Some examples of nature writing venture into the scientific or the historical. Others line up more neatly with travel writing — which could be said about this volume from the great Louise Erdrich. Documenting her travels through the waters of southern Ontario, Erdrich offers readers a powerful evocation of the landscape along with her own reflections on its history.
Limber by Angela Pelster
When confronting nature, some writers focus on wildlife or entire ecosystems. For Angela Pelster, the focal point of her book Limber ended up being trees. And while this book is relatively slim, it does the weightiness of its subject justice. “I’m also a big fan of following rabbit trails only to discover that they are actually intentional paths with distinct destinations, and I hope that is what reading my book feels like,” Pelster said in a 2015 interview — and that unpredictability makes for a memorable read.
Savage Gods by Paul Kingsnorth
When he’s not writing fiction set in harsh and unforgiving landscapes, Paul Kingsnorth is writing nonfiction about some of those same natural spaces. Kingsnorth has a contentious relationship with nature — another of his books is titled Confessions of a Recovering Environmentalist and Other Essays. In Savage Gods, Kingsnorth writes about his attempt to live in balance with nature — and how that took an unexpected turn for Kingsnorth and his family.
The Way Through the Woods: On Mushrooms and Mourning by Long Litt Woon
Writing about food and writing about nature can go hand in hand. Long Litt Woon’s moving The Way Through the Woods offers plenty of detailed writings on the subject of foraging for (and cooking with) mushrooms, but those are both nestled within a larger narrative about navigating grief and loss, and discovering a newfound sense of community.
A Sweet, Wild Note: What We Hear When the Birds Sing by Richard Smyth
Richard Smyth has an impressively diverse resume, encompassing everything from precise forays into history to the creation of crossword puzzles. His is an esoteric blend of knowledge, which makes him an ideal choice to write about the way birds sing, and the way that humanity has had an influence on it.
Sightlines: A Conversation with the Natural World by Kathleen Jamie
Some nature writing is brilliantly grounded in its author’s voice. That’s very much the case with Kathleen Jamie’s Sightlines, which explores the landscapes that Jamie has traversed throughout her life. In particular, Jamie chronicles life in Scotland and voyages to the Arctic with great detail, leaving readers with a sense that they’d been there themselves.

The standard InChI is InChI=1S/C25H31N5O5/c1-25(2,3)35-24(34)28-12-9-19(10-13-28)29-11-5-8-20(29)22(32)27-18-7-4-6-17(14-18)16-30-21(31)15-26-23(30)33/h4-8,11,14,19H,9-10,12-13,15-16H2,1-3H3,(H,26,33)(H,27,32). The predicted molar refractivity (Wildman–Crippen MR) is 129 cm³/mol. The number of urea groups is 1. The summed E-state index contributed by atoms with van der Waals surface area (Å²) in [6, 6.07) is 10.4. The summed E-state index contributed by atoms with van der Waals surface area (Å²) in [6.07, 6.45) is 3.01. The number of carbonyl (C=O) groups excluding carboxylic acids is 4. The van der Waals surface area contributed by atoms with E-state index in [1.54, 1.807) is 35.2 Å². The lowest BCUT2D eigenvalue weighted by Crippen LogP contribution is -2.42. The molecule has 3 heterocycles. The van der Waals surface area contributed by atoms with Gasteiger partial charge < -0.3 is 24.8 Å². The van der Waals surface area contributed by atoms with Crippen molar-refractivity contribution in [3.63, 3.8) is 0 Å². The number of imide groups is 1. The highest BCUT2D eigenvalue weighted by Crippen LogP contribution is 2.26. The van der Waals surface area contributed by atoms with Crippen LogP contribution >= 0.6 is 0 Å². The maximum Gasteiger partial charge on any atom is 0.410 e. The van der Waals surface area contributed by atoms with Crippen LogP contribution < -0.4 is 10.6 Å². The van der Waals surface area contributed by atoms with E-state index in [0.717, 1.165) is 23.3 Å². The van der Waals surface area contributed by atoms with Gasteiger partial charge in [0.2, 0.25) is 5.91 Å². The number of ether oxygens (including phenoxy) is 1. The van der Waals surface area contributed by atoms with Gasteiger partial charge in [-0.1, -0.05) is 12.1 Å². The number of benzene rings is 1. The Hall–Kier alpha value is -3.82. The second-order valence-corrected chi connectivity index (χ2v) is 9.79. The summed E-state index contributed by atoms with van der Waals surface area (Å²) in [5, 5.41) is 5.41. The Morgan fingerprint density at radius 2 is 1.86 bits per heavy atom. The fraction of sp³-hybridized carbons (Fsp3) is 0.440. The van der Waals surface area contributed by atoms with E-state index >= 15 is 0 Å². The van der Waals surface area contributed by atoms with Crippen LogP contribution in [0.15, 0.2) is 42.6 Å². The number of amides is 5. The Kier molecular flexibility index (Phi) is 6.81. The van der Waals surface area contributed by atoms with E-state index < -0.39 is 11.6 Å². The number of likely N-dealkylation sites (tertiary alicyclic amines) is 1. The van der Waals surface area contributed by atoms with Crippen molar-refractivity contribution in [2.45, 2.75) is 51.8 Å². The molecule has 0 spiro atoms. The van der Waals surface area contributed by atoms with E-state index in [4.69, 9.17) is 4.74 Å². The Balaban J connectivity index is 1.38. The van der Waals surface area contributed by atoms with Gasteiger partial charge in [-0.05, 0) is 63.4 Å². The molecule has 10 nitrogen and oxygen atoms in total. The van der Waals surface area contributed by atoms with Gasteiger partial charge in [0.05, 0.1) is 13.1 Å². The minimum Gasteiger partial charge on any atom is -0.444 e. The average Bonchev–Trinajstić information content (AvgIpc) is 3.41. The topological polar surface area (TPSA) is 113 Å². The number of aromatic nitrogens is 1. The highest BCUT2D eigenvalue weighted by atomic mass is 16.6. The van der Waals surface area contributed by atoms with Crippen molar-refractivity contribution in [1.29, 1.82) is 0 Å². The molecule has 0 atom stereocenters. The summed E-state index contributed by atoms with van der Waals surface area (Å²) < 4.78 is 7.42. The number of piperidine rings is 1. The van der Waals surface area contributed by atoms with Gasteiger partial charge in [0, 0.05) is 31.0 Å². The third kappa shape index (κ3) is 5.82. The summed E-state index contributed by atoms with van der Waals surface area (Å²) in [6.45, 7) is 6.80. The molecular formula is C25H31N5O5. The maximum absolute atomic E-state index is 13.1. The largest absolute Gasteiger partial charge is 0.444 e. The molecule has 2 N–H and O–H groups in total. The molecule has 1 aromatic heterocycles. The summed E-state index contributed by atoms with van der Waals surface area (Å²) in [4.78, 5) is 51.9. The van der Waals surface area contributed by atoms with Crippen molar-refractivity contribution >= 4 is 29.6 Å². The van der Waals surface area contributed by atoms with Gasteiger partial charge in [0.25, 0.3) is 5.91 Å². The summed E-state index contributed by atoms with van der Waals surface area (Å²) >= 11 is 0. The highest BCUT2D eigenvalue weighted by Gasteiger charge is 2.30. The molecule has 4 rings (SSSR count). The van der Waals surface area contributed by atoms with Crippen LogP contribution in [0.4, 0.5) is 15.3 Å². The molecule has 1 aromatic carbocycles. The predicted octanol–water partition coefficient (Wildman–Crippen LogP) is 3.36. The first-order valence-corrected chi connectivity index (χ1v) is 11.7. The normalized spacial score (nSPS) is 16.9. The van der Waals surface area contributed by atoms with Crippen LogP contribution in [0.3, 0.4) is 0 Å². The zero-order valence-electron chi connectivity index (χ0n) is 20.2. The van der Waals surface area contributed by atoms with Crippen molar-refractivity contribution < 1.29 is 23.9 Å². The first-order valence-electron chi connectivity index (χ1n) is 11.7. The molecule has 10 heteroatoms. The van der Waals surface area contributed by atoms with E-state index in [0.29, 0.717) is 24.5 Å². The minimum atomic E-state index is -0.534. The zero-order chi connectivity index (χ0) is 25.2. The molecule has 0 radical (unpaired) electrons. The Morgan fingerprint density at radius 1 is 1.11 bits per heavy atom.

Wilding: Returning Nature to Our Farm by Isabella Tree
What would happen if someone took a carefully managed landscape and allowed it to return into a wilder state? Isabella Tree and her husband did precisely that, slowly transforming their farm into a space that evoked a much older version of the land. Blending idealistic and pragmatic strains, this book memorably balances its seemingly contradictory impulses.
How to Catch a Mole: Wisdom from a Life Lived in Nature by Marc Hamer
For much of his life, Marc Hamer made his living as a molecatcher. Now retired from the profession, he looks back on his unique connection to nature in this memoir, and in doing so offers a welcome perspective on humanity’s attempts to tame the landscape, and the irrepressible forces that struggle back.
The Consolations of the Forest: Alone in a Cabin on the Siberian Taiga by Sylvain Tesson
As the book’s subtitle suggests, this is Tesson’s captivating account of spending several months living in a cabin in the midst of extreme isolation and brutally cold weather. Tesson’s descriptions of the landscape crackle with life, and his account of the psychological effects of the space around him makes for some of the book’s most moving sections.
On Trails: An Exploration by Robert Moor
Robert Moor made his way across the Appalachian Trail, and later sat down to write about that experience. What began as a book about one trail turned into something much grander in scope: an exploration of trails in general, a foray into their history and a deep dive into why humanity finds them so compelling.
Animals Strike Curious Poses by Elena Passarello
When writing about animals, context matters. Describing a wild animal in its natural habitat is one thing; describing it in captivity is something else. Elena Passarello’s essay collection Animals Strike Curious Poses offers readers a number of windows on the connection between humans and animals — and ventures into some memorable corners of history along the way.
The Journeys of Trees: A Story About Forests, People, and the Future by Zach St. George
What happens when forests are considered as part of an even larger landscape? “I abandoned the usual view people take of trees and forests, as reliable and unchanging, nearly geologic in their stillness, and instead cast them as mobile, dynamic collections of creatures,” Zach St. George wrote in an essay about the writing of his book The Journeys of Trees. The result is a powerful work that also puts some of the planet’s oldest beings in a new light.